Home » Academic Events » Sept 7 | The Performance of Blackness in Contemporary Brazil, Haiti, and the Dominican Republic

Sept 7 | The Performance of Blackness in Contemporary Brazil, Haiti, and the Dominican Republic

Please join The Center for the Humanities on Thursday, September 7th at 6:00pm for “The Performance of Blackness in Contemporary Brazil, Haiti, and the Dominican Republic” in the Martin E. Segal Theatre at the Graduate Center, CUNY.

Join Abigail Lapin Dardashti, Fabiana Lopes, Dadland Maye, and Marcos Teixeira de Souza for a panel discussion exploring the performance of blackness in Haiti, the Dominican Republic, and Brazil and its transnational resonance with black cultural producers in other Latin American countries. About the panel
This panel explores the performance of blackness in Haiti, the Dominican Republic, and Brazil and its transnational resonance with black cultural producers in other Latin American countries. Performance here is broadly defined as the cultural expression of blackness in these three countries and beyond, and will be examined through the lens of sociology, literature, art history, and performance studies. While much of Latin American Studies generally marginalizes studies of race relations and blackness, this panel aims to think of the performance of blackness as a basic component of the continent’s identity formation and cultural production.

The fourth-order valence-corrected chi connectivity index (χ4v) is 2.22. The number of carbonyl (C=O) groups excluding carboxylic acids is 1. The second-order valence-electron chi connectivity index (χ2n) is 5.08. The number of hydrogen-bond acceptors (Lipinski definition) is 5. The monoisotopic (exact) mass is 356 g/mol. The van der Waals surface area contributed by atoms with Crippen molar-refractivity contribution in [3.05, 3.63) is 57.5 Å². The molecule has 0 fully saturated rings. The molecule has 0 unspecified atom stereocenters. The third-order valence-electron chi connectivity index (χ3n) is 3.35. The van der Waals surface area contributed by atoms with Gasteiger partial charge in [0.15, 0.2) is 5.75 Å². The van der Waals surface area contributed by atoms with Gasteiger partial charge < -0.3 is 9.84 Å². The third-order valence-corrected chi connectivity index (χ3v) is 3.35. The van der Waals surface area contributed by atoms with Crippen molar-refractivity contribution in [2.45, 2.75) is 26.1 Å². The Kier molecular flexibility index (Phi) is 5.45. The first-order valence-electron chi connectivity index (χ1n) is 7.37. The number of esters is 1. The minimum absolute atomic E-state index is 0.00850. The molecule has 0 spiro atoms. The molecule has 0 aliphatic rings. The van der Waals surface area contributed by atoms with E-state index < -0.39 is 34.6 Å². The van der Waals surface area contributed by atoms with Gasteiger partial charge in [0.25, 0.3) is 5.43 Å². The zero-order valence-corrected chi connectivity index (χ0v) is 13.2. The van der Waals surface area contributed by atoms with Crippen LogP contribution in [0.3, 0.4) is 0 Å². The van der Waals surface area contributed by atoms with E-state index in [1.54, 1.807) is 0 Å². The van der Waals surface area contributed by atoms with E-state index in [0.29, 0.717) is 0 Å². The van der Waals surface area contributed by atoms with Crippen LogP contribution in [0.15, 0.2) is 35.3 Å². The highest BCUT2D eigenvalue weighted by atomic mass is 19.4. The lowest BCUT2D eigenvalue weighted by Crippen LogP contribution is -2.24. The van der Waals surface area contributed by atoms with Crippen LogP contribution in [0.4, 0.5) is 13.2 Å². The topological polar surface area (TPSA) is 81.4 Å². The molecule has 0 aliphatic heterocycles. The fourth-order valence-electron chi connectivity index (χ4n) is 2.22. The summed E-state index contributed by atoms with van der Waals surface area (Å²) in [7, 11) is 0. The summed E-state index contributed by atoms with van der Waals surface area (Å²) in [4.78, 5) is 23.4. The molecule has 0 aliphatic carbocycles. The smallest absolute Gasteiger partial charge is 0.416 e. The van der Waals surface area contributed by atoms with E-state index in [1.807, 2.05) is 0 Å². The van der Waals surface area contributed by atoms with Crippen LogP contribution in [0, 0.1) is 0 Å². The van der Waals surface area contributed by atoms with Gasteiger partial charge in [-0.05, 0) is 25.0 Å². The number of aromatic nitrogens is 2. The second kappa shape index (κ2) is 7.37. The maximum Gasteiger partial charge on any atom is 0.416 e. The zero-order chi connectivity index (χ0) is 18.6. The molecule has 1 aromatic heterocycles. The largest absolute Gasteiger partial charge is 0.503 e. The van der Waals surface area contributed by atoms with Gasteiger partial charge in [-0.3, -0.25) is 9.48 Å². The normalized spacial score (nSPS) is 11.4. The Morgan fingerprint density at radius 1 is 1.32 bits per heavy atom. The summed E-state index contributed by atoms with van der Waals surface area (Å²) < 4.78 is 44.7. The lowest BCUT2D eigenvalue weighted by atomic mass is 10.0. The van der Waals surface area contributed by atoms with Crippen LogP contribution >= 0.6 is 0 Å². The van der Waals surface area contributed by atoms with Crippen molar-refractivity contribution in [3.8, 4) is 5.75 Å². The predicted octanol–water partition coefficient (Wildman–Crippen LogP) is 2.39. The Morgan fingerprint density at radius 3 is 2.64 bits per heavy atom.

Moderator: Robert Reid-Pharr

Presenters:

Dadland Maye
Ph.D. Candidate, English, The Graduate Center, CUNY
Assembling Queer Activist Histories of Haiti 

Fabiana Lopes
Ph.D. Student, Performance Studies, New York University
Black Performance in Brazil:  Hidden Stories and The Rough Vibrancy of Now

Marcos Teixeira de Souza
Professor, Sociology, Universidade Estácio de Sá, Rio de Janeiro
Racial Integration at the Festival of the Pomeranos in Espírito Santo

Abigail Lapin Dardashti
Ph.D. Candidate, Art History, The Graduate Center, CUNY
Framing the Border: Hispañola’s Border through Contemporary Photography

Cosponsored by Advanced Research Collaborative, and the PhD Program in Art History at the Graduate Center, CUNY.

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